Everything about recovering from an eating disorder is counter cultural. While the world is screaming at us to exercise more and eat less, we’re trying to tell ourselves to put more on our plates and quit it with the obsessive working out.
This is something that lately has been really hard for me. I think it may be because we’re coming into summer weather here in Australia and everyone seems to be talking about the latest diet they’re on or that they’ve kicked up their exercise intensity to get that “bikini body”. Every time I hear someone telling me about their new exercise regime I immediately become jealous that I can’t join them – in the conversation and in their action. With my perfectionist tendencies and natural discipline, it would be so easy for me to jump into some form of “summer body challenge” and do well…but at the same time I know that’s exactly my problem. I would do it, but I wouldn’t stop – no matter what.
Anyone recovering from an ED knows what I’m talking about. We know that as soon as we start a new so called “health kick” we’re in trouble, because it’s a very slippery slope. And at the bottom we ironically find ourselves back where we started: in a very, very unhealthy place.
Whenever I hear about weight loss from my friends or on TV, or even overhear strangers’ talking about it, I immediately think back to that disgustingly good feeling I used to get in the darkest stages of my ED. The feeling I got as I watched my weight drop lower and lower. I had such a sense of control and power and to be honest, in the midst of the often emasculating journey that is recovery, I sometimes long for that feeling again (especially when the topic of weight loss comes up).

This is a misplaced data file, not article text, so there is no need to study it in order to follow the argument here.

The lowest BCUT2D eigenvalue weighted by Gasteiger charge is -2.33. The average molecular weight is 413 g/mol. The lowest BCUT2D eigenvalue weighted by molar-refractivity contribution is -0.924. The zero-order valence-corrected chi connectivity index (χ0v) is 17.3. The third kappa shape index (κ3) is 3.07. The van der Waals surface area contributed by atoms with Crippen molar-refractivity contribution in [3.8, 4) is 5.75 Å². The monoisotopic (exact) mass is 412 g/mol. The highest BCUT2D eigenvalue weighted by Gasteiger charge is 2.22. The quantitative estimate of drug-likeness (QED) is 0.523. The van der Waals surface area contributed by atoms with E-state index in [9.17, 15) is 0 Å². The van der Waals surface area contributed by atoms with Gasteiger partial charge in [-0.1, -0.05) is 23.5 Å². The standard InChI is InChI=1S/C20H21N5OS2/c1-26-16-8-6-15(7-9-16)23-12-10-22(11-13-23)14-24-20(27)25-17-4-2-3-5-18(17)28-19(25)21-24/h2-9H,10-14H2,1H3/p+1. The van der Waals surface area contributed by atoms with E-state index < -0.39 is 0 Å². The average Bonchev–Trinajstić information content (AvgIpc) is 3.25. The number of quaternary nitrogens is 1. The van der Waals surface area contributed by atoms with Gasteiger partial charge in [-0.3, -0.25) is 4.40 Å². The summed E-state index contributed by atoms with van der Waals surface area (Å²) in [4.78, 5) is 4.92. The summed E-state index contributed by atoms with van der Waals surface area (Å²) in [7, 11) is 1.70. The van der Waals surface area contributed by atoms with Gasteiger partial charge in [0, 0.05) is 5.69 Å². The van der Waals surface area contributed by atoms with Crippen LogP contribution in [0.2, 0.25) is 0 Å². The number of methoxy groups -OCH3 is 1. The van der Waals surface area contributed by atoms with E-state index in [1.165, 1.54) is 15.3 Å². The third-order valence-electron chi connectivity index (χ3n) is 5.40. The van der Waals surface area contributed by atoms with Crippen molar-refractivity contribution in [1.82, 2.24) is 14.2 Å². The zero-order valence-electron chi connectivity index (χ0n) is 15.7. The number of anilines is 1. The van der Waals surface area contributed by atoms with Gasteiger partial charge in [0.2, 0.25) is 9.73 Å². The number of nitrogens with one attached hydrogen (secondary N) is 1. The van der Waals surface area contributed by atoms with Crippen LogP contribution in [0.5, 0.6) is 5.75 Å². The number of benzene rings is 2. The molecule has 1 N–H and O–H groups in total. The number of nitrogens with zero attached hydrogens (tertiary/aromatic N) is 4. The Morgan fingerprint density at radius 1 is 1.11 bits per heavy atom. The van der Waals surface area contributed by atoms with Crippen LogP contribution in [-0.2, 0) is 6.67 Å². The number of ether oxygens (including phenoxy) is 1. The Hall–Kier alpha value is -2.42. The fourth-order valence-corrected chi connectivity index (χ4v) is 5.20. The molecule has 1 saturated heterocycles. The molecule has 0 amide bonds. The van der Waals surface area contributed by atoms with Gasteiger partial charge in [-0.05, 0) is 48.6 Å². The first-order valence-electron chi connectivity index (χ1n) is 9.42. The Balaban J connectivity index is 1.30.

In my experience, trying to avoid weight loss talk during recovery is one of the hardest things to do. Our culture is obsessed with it; we measure worth by it, celebrate it and look down on those who don’t aspire to it. I do my very best to steer clear of the subject, but it’s proving nearly impossible! I’ve even told friends I don’t want to hear about their weight loss, the foods they’ve cut out or how many hours they spent in the gym this week, but unless you understand life with ED it can be hard to really get where I’m coming from. Engaging in this kind of talk is unbelievably unhealthy for me. Trust me, anyone who’s had an ED does not need your help in this domain. We are the experts. We know all the tricks. There’s no diet or workout you can imagine that we haven’t already thought of and fantastised about trying.
So, what are we supposed to do (assuming that moving to the mountains and cutting off all ties with society is out of the question)? Well, I can only speak to what works for me. When I am exposed to weight loss, exercise and diet talk, I try to remember how far I’ve come in recovery and why I decided to recover in the first place. I think back to where I was at the beginning of my journey (a sad, lonely place, full of fear), contrast that with where I am now (a much happier, more flexible and healthy place), and finally look ahead to where I want to be (a place of complete freedom, with food and exercise just one small part of my life and certainly not a controlling factor).
If you have any tactics for dealing with weight talk I’d love to hear them. Share your ideas in the comments below!